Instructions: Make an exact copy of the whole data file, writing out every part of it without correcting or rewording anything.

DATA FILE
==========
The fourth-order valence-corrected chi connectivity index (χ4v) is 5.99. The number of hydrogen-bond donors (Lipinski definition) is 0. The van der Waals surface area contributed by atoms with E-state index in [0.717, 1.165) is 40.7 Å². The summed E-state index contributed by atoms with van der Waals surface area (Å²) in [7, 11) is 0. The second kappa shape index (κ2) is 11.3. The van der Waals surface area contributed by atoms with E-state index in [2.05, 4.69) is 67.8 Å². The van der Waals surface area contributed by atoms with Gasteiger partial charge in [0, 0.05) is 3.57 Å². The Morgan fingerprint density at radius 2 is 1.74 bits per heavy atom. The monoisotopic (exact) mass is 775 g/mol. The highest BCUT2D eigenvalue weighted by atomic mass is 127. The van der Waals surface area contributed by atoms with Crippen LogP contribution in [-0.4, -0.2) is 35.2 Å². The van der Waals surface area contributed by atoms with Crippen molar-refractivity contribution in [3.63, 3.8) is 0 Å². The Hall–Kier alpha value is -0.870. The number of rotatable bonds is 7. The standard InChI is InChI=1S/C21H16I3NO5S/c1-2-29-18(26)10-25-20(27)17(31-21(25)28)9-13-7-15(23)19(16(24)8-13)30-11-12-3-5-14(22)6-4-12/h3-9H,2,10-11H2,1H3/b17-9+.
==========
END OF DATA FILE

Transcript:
The fourth-order valence-corrected chi connectivity index (χ4v) is 5.99. The number of hydrogen-bond donors (Lipinski definition) is 0. The van der Waals surface area contributed by atoms with E-state index in [0.717, 1.165) is 40.7 Å². The summed E-state index contributed by atoms with van der Waals surface area (Å²) in [7, 11) is 0. The second kappa shape index (κ2) is 11.3. The van der Waals surface area contributed by atoms with E-state index in [2.05, 4.69) is 67.8 Å². The van der Waals surface area contributed by atoms with Gasteiger partial charge in [0, 0.05) is 3.57 Å². The Morgan fingerprint density at radius 2 is 1.74 bits per heavy atom. The monoisotopic (exact) mass is 775 g/mol. The highest BCUT2D eigenvalue weighted by atomic mass is 127. The van der Waals surface area contributed by atoms with Crippen LogP contribution in [-0.4, -0.2) is 35.2 Å². The van der Waals surface area contributed by atoms with Crippen molar-refractivity contribution in [3.63, 3.8) is 0 Å². The Hall–Kier alpha value is -0.870. The number of rotatable bonds is 7. The standard InChI is InChI=1S/C21H16I3NO5S/c1-2-29-18(26)10-25-20(27)17(31-21(25)28)9-13-7-15(23)19(16(24)8-13)30-11-12-3-5-14(22)6-4-12/h3-9H,2,10-11H2,1H3/b17-9+.